Demon of the Well
Map 12 -- Rotten Orange - 100% Kills / 100% Secrets
Apart from the nasty sky cutoff that the player starts out looking at, this is a fairly attractive map, with an interesting dirty/damp color palette and an effective juxtaposition of horizontal and vertical expanses, yet it also feels terribly unfinished. Most of the other speedmaps in the set, while often tiny and occasionally downright trivial, nevertheless feel like complete offerings despite their diminutive stature, whereas Rotten Orange seems like a fragment of a larger map that was left half-done.
The action is basic but not unreasonable fare featuring a doorway surprise or two, some ledge-snipers, and then a modest teleportation wave that serves as a delayed response to the player getting the red keycard. All fair enough, but the map just dies after that, with the player going down into the very lightly-guarded ravine to pick up the blue card....and then nothing. Nothing at all. Just an incident-free backtrack to the blue door from earlier (which has the red door right behind it), and then the exit. The fact that the red key's inclusion is so utterly pointless, and that the player gets a combat shotgun and a bunch of ammo down in the ravine that s/he'll never get to use, strongly suggest that the author had more planned for this map, but presumably ran out of time to include any of it. As such, I reckon this map probably would've come off better (from a player's perspective, I mean) if it had been even smaller/shorter than it already is--and I say this as one of those weirdos who often prefers big/long maps to short/punchy ones--probably ending after the teleporter wave near the chainsaw. As it is, that the map keeps going after that, seeming like it's building to something before it abruptly comes to a sudden dead stop, just ends things on a sour note.
Map 13 -- Inside Your Mind - 100% Kills / 100% Secrets
Now, call me crazy, but I really liked this. Except for one fight and a certain dick chaingunner in the starting area, the combat is paltry to nonexistent, but it's not that kind of map; it's a whimsical little psychodrama that trades on atmosphere and pacing instead of traditional action.
That approach being the case, it's imperative that the map effectively establish a mood, and it does that very well, not only as an individual offering but also in the context of its place in the mapset. We see a fresh batch of textures here, most of which are not to be found in any previous map (or in the original Whitemare, for that matter)--some tiles from Blood, grotesque iron wall-reliefs from Quake, dingy rotting drywall from I don't know where, and so forth. The lighting work is very simple but quite effective; there's very little in the way of sector gradient or other aesthetic niceties at work here, but the light levels themselves are well-chosen and contrast subtly and effectively from area to area, a fine example of why I'm always bellyaching at mappers not to be afraid to make their stuff more persistently dark/dim. Hell, I even really dig the BGM here, the start of the song sounds like it's not going to fit the level very well but it has some unexpected transitions into moodier breaks that work quite well. Anyway, the overall picture is like some quaint townhouse sort of setting that's been raped and twisted by eldritch powers into a hollow mockery of its former self, heavily reminiscent of some of the stuff in BlueEagle's "Unloved" (which I am personally very fond of), now that I think about it....in fact it wouldn't surprise me if the author was consciously making a nod to that project, although some of those characteristic Russian scene tropes are here as well.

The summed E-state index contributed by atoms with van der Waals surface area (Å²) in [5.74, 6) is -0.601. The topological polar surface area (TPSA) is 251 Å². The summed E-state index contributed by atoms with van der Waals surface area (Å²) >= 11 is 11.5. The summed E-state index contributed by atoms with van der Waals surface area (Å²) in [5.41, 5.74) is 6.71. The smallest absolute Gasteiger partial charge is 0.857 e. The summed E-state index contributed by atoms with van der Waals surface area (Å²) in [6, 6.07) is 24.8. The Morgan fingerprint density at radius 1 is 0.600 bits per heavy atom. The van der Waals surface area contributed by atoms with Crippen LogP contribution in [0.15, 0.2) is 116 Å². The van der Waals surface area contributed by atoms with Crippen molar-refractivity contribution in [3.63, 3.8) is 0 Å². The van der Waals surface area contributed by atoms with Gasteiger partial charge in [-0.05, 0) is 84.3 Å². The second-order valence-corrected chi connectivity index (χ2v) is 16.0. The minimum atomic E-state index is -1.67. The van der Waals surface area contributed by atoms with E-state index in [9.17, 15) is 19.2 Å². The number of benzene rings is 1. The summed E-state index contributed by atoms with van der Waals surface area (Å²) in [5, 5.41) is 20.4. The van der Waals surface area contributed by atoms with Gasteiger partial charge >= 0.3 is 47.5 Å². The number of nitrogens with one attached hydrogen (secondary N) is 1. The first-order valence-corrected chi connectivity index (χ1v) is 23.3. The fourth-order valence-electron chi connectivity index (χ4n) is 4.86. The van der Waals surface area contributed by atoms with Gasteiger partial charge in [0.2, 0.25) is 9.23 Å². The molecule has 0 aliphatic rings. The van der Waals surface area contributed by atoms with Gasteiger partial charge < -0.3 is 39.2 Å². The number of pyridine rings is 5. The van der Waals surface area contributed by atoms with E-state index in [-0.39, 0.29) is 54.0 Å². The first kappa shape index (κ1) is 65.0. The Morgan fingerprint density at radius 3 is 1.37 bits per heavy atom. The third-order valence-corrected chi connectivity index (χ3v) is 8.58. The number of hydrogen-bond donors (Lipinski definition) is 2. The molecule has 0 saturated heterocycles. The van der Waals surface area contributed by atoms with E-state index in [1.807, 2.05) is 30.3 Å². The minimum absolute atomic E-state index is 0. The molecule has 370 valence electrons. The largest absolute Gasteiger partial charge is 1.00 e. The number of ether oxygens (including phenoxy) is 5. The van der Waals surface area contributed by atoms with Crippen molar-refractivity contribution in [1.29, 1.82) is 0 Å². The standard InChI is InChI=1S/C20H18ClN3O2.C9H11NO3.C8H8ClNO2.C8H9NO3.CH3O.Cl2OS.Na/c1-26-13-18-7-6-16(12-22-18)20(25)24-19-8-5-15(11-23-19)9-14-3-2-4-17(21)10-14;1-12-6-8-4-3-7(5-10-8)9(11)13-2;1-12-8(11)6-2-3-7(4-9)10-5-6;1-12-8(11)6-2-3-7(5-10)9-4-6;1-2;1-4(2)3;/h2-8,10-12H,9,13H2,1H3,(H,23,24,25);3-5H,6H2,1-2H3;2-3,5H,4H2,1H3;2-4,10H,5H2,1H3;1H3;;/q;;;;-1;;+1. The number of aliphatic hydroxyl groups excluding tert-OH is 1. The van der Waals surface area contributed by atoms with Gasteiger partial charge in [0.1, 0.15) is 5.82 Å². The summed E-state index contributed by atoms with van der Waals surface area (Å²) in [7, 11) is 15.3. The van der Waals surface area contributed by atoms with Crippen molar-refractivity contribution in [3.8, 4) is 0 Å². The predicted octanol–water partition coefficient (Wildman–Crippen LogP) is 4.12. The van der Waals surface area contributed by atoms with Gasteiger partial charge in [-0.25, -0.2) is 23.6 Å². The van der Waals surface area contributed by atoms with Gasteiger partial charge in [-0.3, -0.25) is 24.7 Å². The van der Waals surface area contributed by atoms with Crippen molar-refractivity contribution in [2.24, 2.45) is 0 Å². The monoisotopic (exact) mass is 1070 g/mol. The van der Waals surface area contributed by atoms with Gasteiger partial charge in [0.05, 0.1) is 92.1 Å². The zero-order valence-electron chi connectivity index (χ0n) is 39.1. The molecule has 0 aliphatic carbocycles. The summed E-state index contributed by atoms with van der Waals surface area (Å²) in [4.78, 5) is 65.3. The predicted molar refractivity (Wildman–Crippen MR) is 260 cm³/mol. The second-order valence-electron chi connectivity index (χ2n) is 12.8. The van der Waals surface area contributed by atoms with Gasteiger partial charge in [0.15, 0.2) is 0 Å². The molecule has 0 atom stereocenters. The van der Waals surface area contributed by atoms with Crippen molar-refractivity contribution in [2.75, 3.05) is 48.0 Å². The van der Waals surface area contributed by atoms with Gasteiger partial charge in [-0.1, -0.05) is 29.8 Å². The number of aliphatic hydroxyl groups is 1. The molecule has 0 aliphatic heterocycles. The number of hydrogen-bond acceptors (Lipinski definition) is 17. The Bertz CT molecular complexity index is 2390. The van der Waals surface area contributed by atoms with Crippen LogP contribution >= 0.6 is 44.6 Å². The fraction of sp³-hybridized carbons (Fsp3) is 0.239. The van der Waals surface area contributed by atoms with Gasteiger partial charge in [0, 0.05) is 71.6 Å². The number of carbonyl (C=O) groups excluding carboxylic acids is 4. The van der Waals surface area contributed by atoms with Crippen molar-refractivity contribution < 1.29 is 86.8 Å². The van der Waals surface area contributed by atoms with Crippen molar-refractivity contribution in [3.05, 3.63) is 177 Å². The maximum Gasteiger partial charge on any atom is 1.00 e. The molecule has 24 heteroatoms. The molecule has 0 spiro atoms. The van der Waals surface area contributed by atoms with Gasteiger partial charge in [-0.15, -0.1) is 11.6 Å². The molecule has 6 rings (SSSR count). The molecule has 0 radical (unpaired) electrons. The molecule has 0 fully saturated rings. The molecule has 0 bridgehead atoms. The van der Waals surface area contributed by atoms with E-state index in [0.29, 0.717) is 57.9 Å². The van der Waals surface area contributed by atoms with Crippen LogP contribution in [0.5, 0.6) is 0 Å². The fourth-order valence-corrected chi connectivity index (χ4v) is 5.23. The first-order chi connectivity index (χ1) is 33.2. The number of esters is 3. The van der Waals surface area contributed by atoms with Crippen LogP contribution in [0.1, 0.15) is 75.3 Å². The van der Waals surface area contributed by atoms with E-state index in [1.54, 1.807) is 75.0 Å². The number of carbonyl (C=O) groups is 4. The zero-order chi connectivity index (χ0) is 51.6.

As I said, the gameplay is mostly pretty sedate, focusing more on teasing you and keeping you guessing via the actual level geometry and path progression than on delivering much in the may of interesting battles. I particularly like the leap of faith into the mouth of the maze, and I'll even play the apologist for the maze itself to some degree--yes, it's a long, orthogonal maze of switchbacks and viewports with the occasional specter in it (AND one point where an unobservant player could become perpetually lost), and yes, for the most part that's about as thrilling as it sounds, but I think it works because it effectively lulls you into a state of complacency before the blue skull trap springs and gives you a blast in the ticker. A cheap trick, perhaps, but an effective one that puts a nice adrenaline-fueled punctuation mark on an otherwise slow-paced map.
I'm not familiar with Iron Hand, either, but I certainly hope to see more maps from him in the future.